The following is excerpted from Keynote, a company publication, April 1962, as Monroe marks it’s fiftieth year.
Monroe in the past half century has enjoyed remarkable growth. We can be proud of our achievements, even more important, we can look forward to continued progress in the years ahead. The thoughts are those of Malcolm Monroe, son of Company Founder Jay R. Monroe. The occasion: The 50th birthday of the Monroe Calculating Machine Company.
April is significant in Monroe history in many respects. The official founding of the company took place on April 25, 1912. The passing of Jay R. Monroe is commemorated each year on April 29. That same day also marks the birthday of Malcolm Monroe. Our company publications this month are dedicated to these men, and to the thousands of men and women all over the world who have contributed so importantly to the success of the Monroe Calculating Machine Company over the past 50 years.
We all enjoy looking back on the days that used to be, continues Malcolm Monroe. They were good days indeed. Often, however, the years take on a rosy glow when viewed in retrospect, and we call them “the good old days”. When a company is small, there is a closeness of spirit that springs from the mere fact that everyone knows everybody else.
A company cannot stand still, however, and continue to survive. Growth is essential, and brings its own rewards. A growing company is able to provide more jobs for more people, and better able to answer the needs of society for versatile products. Recognition of this truth led us to join with Litton Industries in 1958. In the past two years, other companies have joined with Monroe to form the Business Machines Group of Litton Industries. And this is only the beginning of an era which promises to be one of the most exciting we have ever known.
I like to think however, that we have retained much of our original spirit as we have continued to grow. This family-spirit has always made us unique. It is something we need never lose, no matter how much we may grow. It is a spirit of working together in harmony toward a common goal. It is a spirit that enables us to bend with the blows and come back stronger than ever before. It is a spirit which rejoices in the success of a job well done, but is not content to bask in the achievements of the past.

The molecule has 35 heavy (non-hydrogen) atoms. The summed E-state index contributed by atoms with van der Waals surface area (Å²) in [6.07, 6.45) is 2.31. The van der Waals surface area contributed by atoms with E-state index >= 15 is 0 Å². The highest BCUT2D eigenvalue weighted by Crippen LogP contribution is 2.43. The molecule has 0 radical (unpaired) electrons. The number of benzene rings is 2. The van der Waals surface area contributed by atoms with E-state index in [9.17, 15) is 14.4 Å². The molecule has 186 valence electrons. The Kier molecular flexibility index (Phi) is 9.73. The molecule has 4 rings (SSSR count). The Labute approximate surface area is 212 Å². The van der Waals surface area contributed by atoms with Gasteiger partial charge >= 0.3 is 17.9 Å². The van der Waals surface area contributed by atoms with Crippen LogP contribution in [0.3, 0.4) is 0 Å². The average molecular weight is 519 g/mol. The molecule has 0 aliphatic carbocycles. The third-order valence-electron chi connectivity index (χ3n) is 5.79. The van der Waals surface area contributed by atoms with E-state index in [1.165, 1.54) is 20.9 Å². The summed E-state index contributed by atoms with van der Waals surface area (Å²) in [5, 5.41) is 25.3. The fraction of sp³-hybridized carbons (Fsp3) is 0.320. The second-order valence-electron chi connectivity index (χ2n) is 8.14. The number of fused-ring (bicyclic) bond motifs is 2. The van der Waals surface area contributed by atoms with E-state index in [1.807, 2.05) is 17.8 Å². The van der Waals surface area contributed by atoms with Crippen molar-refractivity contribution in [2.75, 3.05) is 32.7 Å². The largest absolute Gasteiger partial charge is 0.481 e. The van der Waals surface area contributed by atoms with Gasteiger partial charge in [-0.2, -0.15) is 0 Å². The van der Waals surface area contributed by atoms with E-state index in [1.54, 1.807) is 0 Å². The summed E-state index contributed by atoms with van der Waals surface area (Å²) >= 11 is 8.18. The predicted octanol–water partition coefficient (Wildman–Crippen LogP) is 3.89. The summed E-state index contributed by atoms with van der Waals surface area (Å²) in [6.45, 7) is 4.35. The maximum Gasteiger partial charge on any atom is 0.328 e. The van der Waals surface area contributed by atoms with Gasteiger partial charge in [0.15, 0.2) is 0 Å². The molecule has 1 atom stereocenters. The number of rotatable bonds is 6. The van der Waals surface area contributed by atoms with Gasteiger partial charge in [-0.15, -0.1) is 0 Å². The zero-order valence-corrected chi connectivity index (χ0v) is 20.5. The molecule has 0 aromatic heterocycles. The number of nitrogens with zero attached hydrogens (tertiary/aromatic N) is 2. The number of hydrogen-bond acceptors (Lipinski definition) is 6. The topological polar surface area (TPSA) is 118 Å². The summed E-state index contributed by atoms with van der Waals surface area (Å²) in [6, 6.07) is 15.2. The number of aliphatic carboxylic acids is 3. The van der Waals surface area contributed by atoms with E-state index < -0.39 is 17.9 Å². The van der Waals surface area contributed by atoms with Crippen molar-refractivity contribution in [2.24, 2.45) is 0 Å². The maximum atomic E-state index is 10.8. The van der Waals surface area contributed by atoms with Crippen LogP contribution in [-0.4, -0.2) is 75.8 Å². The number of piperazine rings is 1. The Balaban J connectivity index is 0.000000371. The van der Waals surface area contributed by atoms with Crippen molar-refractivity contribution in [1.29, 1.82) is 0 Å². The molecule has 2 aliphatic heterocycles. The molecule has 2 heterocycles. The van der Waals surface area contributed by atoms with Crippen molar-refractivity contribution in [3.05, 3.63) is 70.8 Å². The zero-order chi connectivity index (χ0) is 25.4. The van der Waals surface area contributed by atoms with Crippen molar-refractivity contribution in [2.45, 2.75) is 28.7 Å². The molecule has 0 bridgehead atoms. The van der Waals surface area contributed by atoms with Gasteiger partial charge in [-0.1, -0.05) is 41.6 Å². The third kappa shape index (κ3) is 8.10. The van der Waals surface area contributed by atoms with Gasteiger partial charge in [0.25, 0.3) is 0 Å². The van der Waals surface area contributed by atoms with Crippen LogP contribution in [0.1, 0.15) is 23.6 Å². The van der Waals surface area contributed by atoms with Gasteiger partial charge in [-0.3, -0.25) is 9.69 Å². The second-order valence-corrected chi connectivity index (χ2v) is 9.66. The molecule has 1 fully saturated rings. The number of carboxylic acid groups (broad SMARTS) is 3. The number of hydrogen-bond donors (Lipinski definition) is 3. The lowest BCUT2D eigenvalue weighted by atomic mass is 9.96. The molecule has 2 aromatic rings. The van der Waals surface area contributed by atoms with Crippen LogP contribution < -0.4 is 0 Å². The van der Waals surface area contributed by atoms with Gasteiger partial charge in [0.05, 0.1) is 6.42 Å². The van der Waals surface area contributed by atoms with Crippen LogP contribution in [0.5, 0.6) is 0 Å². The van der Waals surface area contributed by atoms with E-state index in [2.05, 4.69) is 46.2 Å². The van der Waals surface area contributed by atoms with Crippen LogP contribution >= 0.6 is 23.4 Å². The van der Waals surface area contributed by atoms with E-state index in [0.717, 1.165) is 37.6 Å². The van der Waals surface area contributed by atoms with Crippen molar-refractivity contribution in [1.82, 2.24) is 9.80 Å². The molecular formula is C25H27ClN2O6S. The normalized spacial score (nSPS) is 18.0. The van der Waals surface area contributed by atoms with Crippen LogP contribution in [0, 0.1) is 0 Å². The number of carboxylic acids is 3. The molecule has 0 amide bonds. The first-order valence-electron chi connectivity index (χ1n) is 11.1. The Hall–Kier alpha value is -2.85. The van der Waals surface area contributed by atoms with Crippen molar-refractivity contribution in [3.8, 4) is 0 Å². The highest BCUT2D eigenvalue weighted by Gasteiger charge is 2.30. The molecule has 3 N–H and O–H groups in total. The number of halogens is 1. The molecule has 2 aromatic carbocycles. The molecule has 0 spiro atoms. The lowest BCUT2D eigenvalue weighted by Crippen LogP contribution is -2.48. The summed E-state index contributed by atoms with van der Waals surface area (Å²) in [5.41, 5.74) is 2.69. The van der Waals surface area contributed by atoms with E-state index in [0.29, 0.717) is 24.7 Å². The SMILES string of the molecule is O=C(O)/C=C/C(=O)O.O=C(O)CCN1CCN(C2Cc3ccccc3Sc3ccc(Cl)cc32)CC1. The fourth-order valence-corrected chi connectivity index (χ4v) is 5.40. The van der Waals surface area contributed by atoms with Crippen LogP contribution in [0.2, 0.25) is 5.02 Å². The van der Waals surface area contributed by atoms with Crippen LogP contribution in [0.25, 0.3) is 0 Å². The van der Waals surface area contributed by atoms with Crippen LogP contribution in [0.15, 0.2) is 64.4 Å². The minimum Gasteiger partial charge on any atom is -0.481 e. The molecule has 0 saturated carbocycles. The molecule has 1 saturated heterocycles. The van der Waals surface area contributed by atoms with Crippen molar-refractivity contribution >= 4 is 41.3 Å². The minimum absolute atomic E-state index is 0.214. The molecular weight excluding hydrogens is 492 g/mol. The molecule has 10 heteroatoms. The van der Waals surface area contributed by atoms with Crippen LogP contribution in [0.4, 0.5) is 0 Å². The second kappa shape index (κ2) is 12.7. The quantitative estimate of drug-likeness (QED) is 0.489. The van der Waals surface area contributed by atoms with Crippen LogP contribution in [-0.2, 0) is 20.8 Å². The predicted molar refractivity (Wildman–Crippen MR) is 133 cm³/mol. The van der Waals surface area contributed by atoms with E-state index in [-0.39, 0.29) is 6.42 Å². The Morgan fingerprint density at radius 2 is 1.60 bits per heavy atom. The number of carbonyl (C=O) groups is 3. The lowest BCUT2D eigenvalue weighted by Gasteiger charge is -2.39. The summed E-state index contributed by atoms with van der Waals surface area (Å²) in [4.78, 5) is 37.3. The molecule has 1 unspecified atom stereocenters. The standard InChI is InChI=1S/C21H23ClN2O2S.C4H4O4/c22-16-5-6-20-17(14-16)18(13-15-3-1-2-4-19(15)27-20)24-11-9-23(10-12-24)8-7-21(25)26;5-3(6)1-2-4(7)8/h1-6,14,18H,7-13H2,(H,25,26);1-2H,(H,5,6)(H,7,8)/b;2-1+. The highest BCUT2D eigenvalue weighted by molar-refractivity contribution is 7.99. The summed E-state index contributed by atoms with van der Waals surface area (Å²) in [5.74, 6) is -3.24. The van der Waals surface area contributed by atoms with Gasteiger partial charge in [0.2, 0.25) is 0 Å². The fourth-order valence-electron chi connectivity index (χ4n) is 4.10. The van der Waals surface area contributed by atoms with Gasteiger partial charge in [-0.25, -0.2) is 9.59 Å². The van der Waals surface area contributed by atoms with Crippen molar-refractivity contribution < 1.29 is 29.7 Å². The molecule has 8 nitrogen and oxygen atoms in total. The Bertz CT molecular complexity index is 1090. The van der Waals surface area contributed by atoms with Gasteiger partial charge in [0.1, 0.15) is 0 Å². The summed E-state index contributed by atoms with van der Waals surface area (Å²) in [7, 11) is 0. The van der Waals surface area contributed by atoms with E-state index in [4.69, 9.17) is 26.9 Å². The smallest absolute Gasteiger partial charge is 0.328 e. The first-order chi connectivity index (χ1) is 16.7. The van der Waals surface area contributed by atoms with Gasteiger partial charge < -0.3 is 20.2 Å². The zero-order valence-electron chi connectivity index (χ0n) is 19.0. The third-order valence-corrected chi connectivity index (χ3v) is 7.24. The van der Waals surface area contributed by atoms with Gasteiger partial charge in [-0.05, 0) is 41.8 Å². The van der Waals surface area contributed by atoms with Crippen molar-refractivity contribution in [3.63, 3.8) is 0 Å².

As we look back with nostalgia on former days, let us not forget the good things of the present and the promise of the future. Progress is not made by taking pride in standards past or present, but by examining these standards critically, by setting ever higher goals, and by working toward their fulfillment.
Monroe continued to grow over the next 40 years. In 1980, the company name was changed to Monroe Systems for Business. This change in name was to reflect the diversification of the company from a calculator only company to one which addressed the broader needs of the office. During this period Monroe introduced bookkeeping machines, magnetic stripe ledger card accounting machines, programmable calculators, computers, copiers, facsimile and shredders.
In 1984, Litton Industries sold Monroe to Jeffry M. Picower. During the period of Mr. Picower’s ownership the Company’s focus shifted to maximizing the potential of the office copier market.
In 1998, Monroe Systems for Business, sold the copier, facsimile and shredders businesses to Savin Corporation. Monroe Systems for Business returned its focus to the business upon which its reputation had been built, calculators.
In 2001, Monroe Systems for Business became a privately held corporation with corporate headquarters in Bristol, PA.
Today's Monroe continues to design and market the best printing calculators available, anywhere. The company has expanded the products offered to include a number of complementary products for businesses and professionals with a focus on accounting functions. From high-security shred solutions, currency counting machines, replacement toner cartridges, and more! The product line additions have been enthusiastically embraced by Monroe's loyal customer base.